Sunday, March 09, 2008

March 9 Flu Update

Bird flu is back in West Bengal....

Despite massive culling, bird flu is back in a Bangladesh region.

A farmer in Bangladesh was quarantined, but is said not to have bird flu.

1 Comments:

At 6:20 PM, Blogger Wulfgang said...

Orange;

I still find the news reports of “no human cases of bird flu” coming out of India and Bangladesh, quite incredible. This is even as the H5N1 still continues to rage on through the poultry and cullers are in close contact with the infected birds. Let’s look at the population statistics and see if it makes sense:

Top 15 most populated countries and their percentage of the world’s population:

1. China: 1.32 B, 20 % (both a & b)
2. India: 1.12 B, 17% (a only)
3. United States: 300 M, 4.6% (neither a or b)
4. Indonesia: 225 M, 3.5% (both a & b)
5. Brazil: 186 M, 2.8% (neither a or b)
6. Pakistan: 165 M, 2.5% (both a & b)
7. Bangladesh: 147 M, 2.3% (a only)
8. Russia: 143 M, 2.2% (a only)
9. Nigeria: 135M, 2.1% (both a & b)
10. Japan: 138 M, 2.0% (a only)
11. Mexico: 108 M, 1.7% (neither a or b)
12. Vietnam: 87 M, 1.3% (both a & b)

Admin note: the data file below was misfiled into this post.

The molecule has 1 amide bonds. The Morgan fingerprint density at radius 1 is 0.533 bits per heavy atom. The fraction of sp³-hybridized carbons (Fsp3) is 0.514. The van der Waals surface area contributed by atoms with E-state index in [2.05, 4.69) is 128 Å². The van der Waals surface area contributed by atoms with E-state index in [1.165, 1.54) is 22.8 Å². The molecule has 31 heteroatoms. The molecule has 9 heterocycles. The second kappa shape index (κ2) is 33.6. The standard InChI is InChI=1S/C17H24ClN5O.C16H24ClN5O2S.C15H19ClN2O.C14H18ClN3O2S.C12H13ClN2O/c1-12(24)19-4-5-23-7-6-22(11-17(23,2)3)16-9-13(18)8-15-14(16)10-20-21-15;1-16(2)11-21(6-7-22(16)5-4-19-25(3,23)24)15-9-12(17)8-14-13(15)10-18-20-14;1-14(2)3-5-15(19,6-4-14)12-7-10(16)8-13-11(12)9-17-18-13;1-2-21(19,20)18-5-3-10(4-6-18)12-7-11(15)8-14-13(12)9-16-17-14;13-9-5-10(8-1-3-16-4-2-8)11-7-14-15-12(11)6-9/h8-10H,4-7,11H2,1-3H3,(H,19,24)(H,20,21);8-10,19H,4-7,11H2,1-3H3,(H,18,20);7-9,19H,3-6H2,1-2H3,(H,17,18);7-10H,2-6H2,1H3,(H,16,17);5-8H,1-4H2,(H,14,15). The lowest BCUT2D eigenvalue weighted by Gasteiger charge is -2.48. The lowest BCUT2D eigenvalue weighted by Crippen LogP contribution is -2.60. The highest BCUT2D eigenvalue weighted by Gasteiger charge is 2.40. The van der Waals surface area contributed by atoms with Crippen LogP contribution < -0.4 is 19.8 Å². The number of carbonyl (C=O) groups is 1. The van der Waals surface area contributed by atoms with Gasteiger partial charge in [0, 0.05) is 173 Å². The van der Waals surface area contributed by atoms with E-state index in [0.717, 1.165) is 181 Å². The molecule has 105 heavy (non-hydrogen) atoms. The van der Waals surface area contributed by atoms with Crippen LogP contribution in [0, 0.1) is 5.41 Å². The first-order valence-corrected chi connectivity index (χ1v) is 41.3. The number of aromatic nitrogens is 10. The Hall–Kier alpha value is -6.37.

13. Philippines: 86 M, 1.3% (neither a or b)
14. German: 82 M, 1.3% (a only)
15. Egypt: 75 M, 1.2% (both a & b)

Footnote: (a) has reported bird flu in poultry, (b) has reported human cases of bird flu

This simple summary shows that 4.3 billion people live in these 15 most populated countries, and represent roughly two-thirds of the entire world’s population. Asia accounts for over 60% of the world population with almost 3.8 billion people, and China and India alone comprise 20% and 16% respectively. Bird flu in poultry (infestation) has been reported in eleven of these countries, and human infections have only been reported in six countries. Note that India and Bangladesh have reported and continue to report extensive and repeated poultry outbreaks, massive culling operations, but not one human infection.

I doesn't take a rocket scientist to notice that something is wrong.

Around 27% of the world’s entire population falls in the 15 years-of-age, or younger age group, and nearly all of these young people live in the Asian area, within these top fifteen countries.

In my view, the Asian area is a not only a hot spot for a pandemic, it is ground zero: it has the highest population density, the most reported infected poultry, the largest number of fowl living in close proximity to humans, and the most human illnesses from H5N1 (those that have reported accurately).

And Asia has the largest number of young people, which H5N1 prefers to infect the most.

Wulfgang

 

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